A Pennsylvania woman known to authorities as "JihadJane" has been charged in federal court with using the Internet to recruit jihadist fighters to carry out murders and violent attacks overseas.
The woman, Colleen R. LaRose, was charged with conspiracy to provide material support to terrorists, conspiracy to kill in a foreign country, making false statements to a government official and attempted identity theft, according to the indictment, unsealed Monday.
Sources tell Fox News the "Swedish citizen" who "JihadJane" was allegedly looking to kill is Lars Vilks, who drew one of the controversial Prophet Muhammad cartoons. There was a series of arrests in Ireland earlier Tuesday that are reportedly connected to LaRose's case.
In September of 2007 Al Qaeda offered a bounty for the murder of Viks.
LaRose and five unindicted co-conspirators are accused of recruiting men to wage violent jihad in South Asia and Europe and of recruiting women who had passports and the ability to travel to and around Europe for similar missions.
The accused co-conspirators are located in South Asia, Eastern Europe, Western Europe and the United States.
"Today's indictment ... underscores the evolving nature of the threat we face," said David Kris, Assistant Attorney General for the National Security Division.
In June 2008, LaRose posted a comment on YouTube under the username "JihadJane," stating that she is "desperate to do something somehow to help" the suffering Muslim people, according to the indictment.
She was also know to authorities as "Fatima LaRose." The indictment describes LaRose as in her 40s.
Court documents show LaRose was first arrested by federal authorities on Oct. 16, 2009, for allegedly trying to "transfer" a stolen passport.
The indictment accuses the American-born LaRose and her unindicted co-conspirators of using the Internet to establish relationships with one another and to communicate their plans, which included martyring themselves, soliciting funds for terrorists, soliciting passports and avoiding travel restrictions, through the collection of passports and through marriage, according to a government release.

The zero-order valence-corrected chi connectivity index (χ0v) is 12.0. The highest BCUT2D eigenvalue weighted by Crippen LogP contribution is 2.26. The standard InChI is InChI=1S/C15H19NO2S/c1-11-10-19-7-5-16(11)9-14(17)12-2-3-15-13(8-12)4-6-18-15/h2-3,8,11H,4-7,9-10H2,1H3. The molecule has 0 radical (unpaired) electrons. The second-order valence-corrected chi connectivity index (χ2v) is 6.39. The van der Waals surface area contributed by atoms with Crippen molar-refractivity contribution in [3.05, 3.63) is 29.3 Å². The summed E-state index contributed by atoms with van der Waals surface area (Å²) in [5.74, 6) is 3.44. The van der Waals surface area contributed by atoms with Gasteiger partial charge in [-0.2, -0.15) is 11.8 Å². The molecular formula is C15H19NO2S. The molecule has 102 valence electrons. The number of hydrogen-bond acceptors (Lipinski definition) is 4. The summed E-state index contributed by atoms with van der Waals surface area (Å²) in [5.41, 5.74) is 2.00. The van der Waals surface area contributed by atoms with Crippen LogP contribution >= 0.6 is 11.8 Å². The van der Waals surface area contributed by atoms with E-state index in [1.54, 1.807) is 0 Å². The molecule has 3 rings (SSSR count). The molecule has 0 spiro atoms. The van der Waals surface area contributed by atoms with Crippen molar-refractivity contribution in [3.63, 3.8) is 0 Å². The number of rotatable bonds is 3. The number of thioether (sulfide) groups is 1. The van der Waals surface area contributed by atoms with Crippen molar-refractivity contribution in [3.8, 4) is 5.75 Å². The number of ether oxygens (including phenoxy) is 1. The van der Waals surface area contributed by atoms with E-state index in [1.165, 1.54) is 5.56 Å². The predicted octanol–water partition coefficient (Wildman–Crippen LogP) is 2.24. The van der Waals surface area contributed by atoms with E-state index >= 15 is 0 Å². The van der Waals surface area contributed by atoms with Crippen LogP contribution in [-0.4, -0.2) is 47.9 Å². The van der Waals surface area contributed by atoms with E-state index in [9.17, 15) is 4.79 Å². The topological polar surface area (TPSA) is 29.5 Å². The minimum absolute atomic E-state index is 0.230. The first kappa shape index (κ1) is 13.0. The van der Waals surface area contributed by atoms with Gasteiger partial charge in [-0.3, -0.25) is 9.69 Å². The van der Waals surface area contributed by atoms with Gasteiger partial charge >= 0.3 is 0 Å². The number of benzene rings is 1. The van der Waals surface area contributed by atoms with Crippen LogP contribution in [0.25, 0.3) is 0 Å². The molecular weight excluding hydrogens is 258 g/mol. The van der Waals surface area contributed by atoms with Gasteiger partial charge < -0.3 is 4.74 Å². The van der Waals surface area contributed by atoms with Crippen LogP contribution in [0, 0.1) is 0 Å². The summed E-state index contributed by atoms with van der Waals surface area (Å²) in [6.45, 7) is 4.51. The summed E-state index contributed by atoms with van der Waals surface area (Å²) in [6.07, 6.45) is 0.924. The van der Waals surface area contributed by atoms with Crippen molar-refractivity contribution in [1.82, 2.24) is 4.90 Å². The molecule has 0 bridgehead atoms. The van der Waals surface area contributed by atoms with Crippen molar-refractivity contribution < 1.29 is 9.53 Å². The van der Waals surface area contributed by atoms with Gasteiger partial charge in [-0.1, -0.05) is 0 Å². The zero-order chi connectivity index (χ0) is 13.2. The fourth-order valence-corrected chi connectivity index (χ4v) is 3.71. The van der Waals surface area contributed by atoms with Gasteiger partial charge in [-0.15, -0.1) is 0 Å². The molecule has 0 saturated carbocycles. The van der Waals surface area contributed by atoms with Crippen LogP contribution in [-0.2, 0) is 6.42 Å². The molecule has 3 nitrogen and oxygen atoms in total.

LaRose, who lives in Montgomery County, Pa., received a direct order to kill someone in Sweden, and to do so in a way that would frighten "the whole Kufar [non-believer] world," according to the indictment.
It states that LaRose agreed to carry out her murder assignment, and that she and her co-conspirators discussed that her appearance and American citizenship would help her blend.
According to the indictment, LaRose traveled to Europe and tracked her intended target online, but it isn't clear whether she carried out the mission.
"This case shows the use terrorists can and do make of the Internet," U.S. Attorney Michael L. Levy said. "Colleen LaRose and five other individuals scattered across the globe are alleged to have used the Internet to form a conspiracy to provide material support to terrorism, culminating in a direct order to LaRose to commit murder overseas."
LaRose is one of the first American females to be charged with a terrorism offense in the U.S.
The only other one a Department of Justice official could recall was Lynne Stewart, a New York attorney and American citizen who was convicted of terrorism violations in 2005 for passing prison messages from the "Blind Sheikh" to his followers on the outside urging violent attacks.
Last month, Aafia Siddiqui, a Pakistani woman who lived in Boston for some time but was not a U.S. citizen, was convicted in federal court in New York in connection with her attempt to kill U.S. military and law enforcement personnel in Afghanistan.
Fox News' Mike Levine contributed to this report.